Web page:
The Frederick Douglass Honor Society convened on a momentous Sunday afternoon at the renowned Wye House, a place that held deep significance for Frederick Douglass during his enslavement. The purpose was to host an exceptional panel discussion that delved into the influential role played by Douglass’s family in shaping his identity as an abolitionist, writer, and philosopher.
The fundraising event for the Frederick Douglass Honor Society Scholarship Fund, commenced with Richard Tilghman, the current owner of Wye House, accompanied by his wife, Beverly, extending a warm welcome to the overflowing audience. In a poignant account, Richard shared his family’s historical connection to slavery, highlighting his mother’s pivotal role in fostering reconciliation efforts in Talbot County. The Spy, ever watchful, captured his moving remarks.
Prior to this gathering, the Spy had the privilege of conducting interviews with two distinguished panelists who offered unique insights into the profound impact of Frederick Douglass’s family on his philosophical journey. Bill Lawson, an esteemed philosophy professor at the University of Memphis, and Celeste-Marie Bernier, a renowned scholar from the University of Edinburgh, shed an illuminating new light on the Douglass family’s legacy as profound thinkers and champions of egalitarian ideals.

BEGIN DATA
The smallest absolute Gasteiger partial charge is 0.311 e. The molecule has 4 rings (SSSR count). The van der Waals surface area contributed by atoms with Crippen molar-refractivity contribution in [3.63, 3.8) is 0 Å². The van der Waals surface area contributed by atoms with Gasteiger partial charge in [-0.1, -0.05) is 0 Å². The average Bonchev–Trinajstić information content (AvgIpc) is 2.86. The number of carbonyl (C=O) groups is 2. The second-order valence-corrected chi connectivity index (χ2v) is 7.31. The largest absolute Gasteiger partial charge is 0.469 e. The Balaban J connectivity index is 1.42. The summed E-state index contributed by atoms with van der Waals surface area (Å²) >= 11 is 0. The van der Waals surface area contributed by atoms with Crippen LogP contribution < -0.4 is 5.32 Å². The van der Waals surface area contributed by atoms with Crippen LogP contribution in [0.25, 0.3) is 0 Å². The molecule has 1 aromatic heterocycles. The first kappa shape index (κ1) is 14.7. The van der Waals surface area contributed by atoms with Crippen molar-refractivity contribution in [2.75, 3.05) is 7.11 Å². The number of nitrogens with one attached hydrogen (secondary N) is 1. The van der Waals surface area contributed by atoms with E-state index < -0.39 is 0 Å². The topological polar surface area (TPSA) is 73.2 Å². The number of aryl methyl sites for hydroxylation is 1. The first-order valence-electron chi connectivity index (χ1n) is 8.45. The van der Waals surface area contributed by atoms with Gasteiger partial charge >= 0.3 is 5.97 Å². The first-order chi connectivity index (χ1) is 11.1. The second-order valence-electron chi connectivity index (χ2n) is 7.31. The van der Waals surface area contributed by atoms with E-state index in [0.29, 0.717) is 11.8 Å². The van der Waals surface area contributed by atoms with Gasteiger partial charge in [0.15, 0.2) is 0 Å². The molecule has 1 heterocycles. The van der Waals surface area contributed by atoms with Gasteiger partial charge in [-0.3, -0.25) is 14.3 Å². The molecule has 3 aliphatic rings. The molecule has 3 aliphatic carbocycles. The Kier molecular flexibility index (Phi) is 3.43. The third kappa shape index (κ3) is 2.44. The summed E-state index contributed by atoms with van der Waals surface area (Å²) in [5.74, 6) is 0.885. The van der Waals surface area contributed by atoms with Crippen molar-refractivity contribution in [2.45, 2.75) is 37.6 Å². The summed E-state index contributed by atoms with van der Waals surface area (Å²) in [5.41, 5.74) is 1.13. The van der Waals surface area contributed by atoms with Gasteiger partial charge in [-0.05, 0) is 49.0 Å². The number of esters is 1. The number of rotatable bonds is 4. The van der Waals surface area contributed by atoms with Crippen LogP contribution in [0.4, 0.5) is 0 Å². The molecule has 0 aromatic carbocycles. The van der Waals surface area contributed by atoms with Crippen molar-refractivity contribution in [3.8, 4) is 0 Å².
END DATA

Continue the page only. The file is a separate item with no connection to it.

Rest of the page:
Joining them on that significant Sunday were esteemed guests Kenneth B. Morris Jr., the great-great-great-grandson of Anna Maria Douglass, Ernestine Jenkins, and Kim F. Hall, all of whom contributed their expertise and perspectives to the enriching discussion.
Here is that interview
This video is approximately one minute in length Donations for the Frederick Douglass Honor Society Scholarship Fund can be made here.